Mail Pilot for Mac review: Email client charts a course for maximum productivity
At a Glance
If your inbox is a many-headed beast that you battle every day, Mail Pilot (Mac App Store link) might just be the enchanted blade that helps you slay that email monster once and for all. This new program’s sleek looks conceal a few still-rough edges, and its singular approach to email may not fit with your own. But Mail Pilot nonetheless offers a clean, impressive, often beautiful way to manage unruly email.
Born from a Kickstarter by two Virginia Tech grads, Mail Pilot seems inspired by management guru David Allen’s Getting Things Done approach to productivity. In the simplest terms, Allen encourages people to finish tasks they can easily accomplish right away, and put aside thornier jobs until they have time to tackle them properly.
Mail Pilot reshapes your whole email workflow around this concept, turning your inbox into a to-do list. Each message can be checked off when you’re done with it and sent to your archive folder; postponed for however many days you specify; added to a list of similar messages for later review; or set aside until you’ve got time to give it more attention. Clearly labeled keyboard shortcuts at the bottom of the screen carry out each of these tasks, and more shortcuts for replying to or forwarding mail appear at the top of each message. You can easily view messages in each of these categories via buttons at the top of the screen.
Like many current mail clients, Mail Pilot only supports IMAP. Setting up my personal Gmail account was a snap, but an Office365 account from work gave me a little more trouble at first. Checking Mail Pilot’s thorough, excellent Help files ultimately revealed the exact settings I’d need to enter.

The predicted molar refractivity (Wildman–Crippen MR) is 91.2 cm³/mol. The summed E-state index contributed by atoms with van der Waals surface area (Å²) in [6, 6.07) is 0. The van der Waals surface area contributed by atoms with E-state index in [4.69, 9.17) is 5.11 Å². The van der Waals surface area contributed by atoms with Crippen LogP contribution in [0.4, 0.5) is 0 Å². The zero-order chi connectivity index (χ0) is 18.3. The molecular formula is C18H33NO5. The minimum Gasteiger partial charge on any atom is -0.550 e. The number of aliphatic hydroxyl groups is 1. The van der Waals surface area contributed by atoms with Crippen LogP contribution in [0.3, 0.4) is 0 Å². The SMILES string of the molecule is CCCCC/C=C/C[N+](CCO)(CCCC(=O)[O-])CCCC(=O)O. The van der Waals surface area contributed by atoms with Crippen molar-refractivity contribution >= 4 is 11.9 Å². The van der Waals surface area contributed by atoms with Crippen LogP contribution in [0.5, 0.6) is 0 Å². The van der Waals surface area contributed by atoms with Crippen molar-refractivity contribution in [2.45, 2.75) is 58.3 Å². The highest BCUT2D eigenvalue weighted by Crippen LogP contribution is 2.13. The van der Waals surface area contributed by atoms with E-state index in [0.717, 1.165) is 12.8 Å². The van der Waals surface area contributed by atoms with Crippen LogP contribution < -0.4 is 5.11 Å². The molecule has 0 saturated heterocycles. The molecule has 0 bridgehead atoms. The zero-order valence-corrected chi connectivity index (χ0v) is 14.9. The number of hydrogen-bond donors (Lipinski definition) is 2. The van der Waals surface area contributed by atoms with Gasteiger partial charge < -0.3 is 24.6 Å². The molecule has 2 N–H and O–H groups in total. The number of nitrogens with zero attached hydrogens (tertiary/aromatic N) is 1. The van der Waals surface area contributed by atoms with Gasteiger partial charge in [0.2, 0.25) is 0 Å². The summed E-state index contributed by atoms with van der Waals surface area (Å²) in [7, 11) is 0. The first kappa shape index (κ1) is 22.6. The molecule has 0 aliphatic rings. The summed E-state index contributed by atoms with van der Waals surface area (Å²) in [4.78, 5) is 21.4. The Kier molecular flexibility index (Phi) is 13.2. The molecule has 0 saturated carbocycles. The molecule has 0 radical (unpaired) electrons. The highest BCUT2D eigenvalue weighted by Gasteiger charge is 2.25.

With those accounts up and running, messages from both appeared in a unified stream on the left-hand side of the screen. You can drill deeper into individual accounts or webmail folders, but by default, that information’s hidden until you click the Sources button above the top left message column.
I really liked Mail Pilot’s clean, appealing design. It’s not Mac standard, but its beautiful font choice and stark black, white, gray, and deep-red color scheme helped me focus on the right information when I needed it. However, Mail Pilot’s presentation of threaded messages took a little more adjusting to; at first, I found the tangle of messages hard to follow. While they initially contributed to my confusion, I came to appreciate the multiple ways Mail Pilot can present those threads, which are listed as clickable names at the top of each chain of messages.
Unfortunately, Mail Pilot still lacks a few important features. If you start a new message, you can’t save it as a draft and come back to it later. And its search abilities are limited only to senders and subject lines, not the text within a message body. Mindsense says a future update will add both refinements.
The program also seems to assume that you want to use email only in its task-driven way, and you won’t be using any other clients except Mail Pilot. Users on the App Store have understandably groused that when you set aside messages or ask Mail Pilot to remind you about them later, that mail gets pulled from your IMAP inbox to folders deep within Mail Pilot’s own file system. To its credit, Mindsense shows you how and where to find those messages in other clients in Mail Pilot’s online help files. I also wish that Mail Pilot integrated its reminders with Apple’s iCloud calendar feature, which might offer more power and flexibility than its own bare-bones approach.
Mail Pilot’s all-business approach definitely isn’t for everyone. If you treat email as an archive of useful information, photos, and files, you might not appreciate the way Mail Pilot whisks completed messages down the memory hole. But if you’re willing to give yourself over to its system—and wait for it to add a few final refinements—you might find Mail Pilot a useful weapon in your quest to conquer your email once and for all.
Want to find out about more cool Mac apps? Check out our Mac Gems session at Macworld/iWorld in San Francisco March 27-29.